I find it funny when people say “sorry, but it’s horrible”. I feel like answering “ok, I forgive you”… so, what would most of the critics do with such a program and with such restraints? a parking “box” and a tower on top? It’s impossible to not admit that it’s a brilliant answer, even if you dislike its final form.

  • Jiri K.

    I have seen this project already long time ago and still I think that it is one of the best architectural works in the recent years.

  • David


  • Laura

    It’s like any park proyect, once the people move in and the plants are growing, everything changes and starts looking organic. The identity comes with the owners.
    About the parking space, it’s good that they thought the problem and came out with an excellent solution.

  • eno

    Well Done,BIG.
    By the way,where’s its location?Does it change into BIG’s practice center?More than one buildings are their Projects,aren’t they?

  • M

    to all the people talking about the 1/3 housing and 2/3 parking …. go and read about the project and the reason it is like that, and stop talking bull”/%&/%!.
    hate it when people talking withouth thinking.

  • roadkill

    clearly a case of Brokeback Mountain… if the end justify the means then this is a triumph of danish design. well done, stay tuned coz you’ll hear a lot more about this project – maybe they can convert it all to a giant car park, it sure has the aesthetics for it. Like most projects by big, it is lazy and reduced to simple diagram like approach design that serves no purpose.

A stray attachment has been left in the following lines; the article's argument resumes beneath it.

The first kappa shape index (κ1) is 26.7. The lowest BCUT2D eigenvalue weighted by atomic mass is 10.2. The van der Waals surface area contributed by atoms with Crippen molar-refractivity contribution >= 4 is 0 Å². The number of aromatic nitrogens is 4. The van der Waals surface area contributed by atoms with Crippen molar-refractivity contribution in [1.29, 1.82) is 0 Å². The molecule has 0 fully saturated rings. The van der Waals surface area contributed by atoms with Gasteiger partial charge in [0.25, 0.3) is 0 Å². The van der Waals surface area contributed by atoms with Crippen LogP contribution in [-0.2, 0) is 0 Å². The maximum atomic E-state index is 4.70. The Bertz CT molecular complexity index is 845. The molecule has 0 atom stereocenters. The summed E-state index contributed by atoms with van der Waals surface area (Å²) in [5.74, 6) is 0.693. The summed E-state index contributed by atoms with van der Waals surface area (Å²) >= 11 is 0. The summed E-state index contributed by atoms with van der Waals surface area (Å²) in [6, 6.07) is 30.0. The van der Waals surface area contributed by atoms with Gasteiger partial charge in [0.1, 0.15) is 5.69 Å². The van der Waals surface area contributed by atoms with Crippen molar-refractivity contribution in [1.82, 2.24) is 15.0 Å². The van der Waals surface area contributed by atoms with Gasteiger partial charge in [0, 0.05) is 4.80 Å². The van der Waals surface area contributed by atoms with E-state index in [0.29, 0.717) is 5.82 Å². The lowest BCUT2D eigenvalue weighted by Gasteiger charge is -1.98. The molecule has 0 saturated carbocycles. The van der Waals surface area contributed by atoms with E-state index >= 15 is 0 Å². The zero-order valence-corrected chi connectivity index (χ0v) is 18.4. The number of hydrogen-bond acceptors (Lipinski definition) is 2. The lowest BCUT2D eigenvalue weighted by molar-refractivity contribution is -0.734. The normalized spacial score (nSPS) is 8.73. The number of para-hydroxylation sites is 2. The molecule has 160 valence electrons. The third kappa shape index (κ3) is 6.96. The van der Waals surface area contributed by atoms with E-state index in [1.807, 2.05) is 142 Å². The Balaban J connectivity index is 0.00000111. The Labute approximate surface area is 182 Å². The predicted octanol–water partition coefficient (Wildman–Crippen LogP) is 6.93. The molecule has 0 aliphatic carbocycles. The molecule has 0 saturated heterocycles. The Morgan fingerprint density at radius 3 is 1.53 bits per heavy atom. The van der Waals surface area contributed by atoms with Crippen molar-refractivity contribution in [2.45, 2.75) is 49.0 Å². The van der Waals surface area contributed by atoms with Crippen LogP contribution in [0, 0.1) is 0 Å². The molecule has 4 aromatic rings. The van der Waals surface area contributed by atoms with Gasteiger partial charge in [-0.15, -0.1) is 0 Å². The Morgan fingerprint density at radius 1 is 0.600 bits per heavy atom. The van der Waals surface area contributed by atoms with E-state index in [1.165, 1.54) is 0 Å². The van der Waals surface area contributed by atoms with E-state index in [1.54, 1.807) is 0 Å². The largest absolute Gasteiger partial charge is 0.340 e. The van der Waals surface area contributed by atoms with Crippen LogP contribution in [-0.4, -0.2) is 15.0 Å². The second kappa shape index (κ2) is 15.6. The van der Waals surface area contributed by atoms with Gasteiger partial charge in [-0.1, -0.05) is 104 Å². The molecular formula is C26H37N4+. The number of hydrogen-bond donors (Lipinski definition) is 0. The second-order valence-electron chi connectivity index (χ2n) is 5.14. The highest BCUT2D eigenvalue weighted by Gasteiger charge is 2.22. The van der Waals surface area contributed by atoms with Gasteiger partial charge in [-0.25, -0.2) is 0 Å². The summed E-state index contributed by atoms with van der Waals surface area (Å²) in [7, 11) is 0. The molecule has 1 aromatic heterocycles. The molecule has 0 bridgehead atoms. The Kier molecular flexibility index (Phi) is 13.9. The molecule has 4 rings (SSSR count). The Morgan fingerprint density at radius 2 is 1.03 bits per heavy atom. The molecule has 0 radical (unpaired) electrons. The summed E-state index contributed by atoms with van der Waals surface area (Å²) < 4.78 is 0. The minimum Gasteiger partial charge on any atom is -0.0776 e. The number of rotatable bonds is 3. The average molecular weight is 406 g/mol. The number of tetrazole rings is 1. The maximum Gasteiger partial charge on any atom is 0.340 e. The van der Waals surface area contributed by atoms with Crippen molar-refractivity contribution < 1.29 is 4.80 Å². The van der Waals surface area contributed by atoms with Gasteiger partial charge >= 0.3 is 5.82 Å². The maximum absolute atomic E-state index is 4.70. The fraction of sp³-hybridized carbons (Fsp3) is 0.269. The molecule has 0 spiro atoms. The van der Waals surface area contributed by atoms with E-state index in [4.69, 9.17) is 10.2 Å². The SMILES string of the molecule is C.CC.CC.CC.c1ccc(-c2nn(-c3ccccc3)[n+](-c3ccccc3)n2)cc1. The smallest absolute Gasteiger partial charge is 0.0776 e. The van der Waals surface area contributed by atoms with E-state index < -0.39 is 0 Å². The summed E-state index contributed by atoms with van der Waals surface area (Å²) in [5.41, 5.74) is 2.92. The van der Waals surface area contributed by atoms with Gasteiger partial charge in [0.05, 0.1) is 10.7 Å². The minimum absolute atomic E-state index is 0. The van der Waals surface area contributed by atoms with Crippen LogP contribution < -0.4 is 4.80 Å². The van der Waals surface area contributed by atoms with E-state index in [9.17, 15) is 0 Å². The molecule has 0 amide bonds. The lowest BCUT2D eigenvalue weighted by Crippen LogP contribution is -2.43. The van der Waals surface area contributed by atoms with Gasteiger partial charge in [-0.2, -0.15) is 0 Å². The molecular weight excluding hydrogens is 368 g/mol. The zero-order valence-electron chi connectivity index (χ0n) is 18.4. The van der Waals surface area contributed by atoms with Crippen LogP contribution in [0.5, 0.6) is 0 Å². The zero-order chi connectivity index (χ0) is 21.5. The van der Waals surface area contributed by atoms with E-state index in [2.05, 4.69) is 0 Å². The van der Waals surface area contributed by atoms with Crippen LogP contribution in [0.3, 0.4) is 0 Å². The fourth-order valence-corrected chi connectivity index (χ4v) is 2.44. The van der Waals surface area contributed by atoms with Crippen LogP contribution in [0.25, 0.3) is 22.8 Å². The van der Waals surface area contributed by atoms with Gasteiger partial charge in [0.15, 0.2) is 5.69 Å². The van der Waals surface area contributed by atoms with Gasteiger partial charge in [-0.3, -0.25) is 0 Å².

• kc

    I find this project intimidating. Especially if I was living in the detached house next to it…no way

  • JoftheBx

    outstanding solution. 480 spaces for 80 units would be 6 per unit… so obviously the parking is there for other reasons as well. btw- a stand alone parking structure for this many spaces would be 6 stories and around 120′ x 270′. we all know what most of those look like.

  • PaCh

    Capo della montagna

    It seems to me like sb spent a wonderful vacation time in some Mediterranean island like Santorini,Greece or Positano,Italy maybe to come up with an idea like this

    Take care

  • Andy H

    This building is pretty cool when you see it at night but, like all the buildings in this area, it was designed to look at while whizzing by on the elevated train that goes through the entire area. The building is horribly out of scale when you walk down the street. The 480 spaces are needed because there are no grocery stores in Ørsted so everyone has to drive into Copenhagen to buy a carton of milk.

    • scott

      Ørestad is lame because almost all of the commercial activity is concentrated in Field’s Mall, but there is a Netto across the street from VM Husene…don’t go overboard.

  • Ralph Kent

    Any photos of the rump end of it? I’d be interested to see how that solid slab face running down from the peak of the ‘mountain’ plays out urbanistically in the years ahead.

  • Peter

    @Andy H
    That’s not true.

    @Arch Daily
    It is not a reproduction of Mount Everest, even though the peak can be found. But it’s small and hidden and you should know what to look for.

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  • Openminded Arch

    Despite the -repeatedly- standard critique to any design that is not late modernist, or god forbid, have an improved solution for the programme, this has been nominated

    Again! This time by MIPIM!

    Before that BEST HOUSING at


    Even though its not a purely functional piece ‘like we always do’ architecture roadkill and others prefer.

    Hmm Strange

  • Cornelius
  • carmen

    another awful example of Koolhaus-induced built diagrams. Ørestad (where this building is) is a lifeless development without any urban activity because of projects like this. street life anyone?!?!?!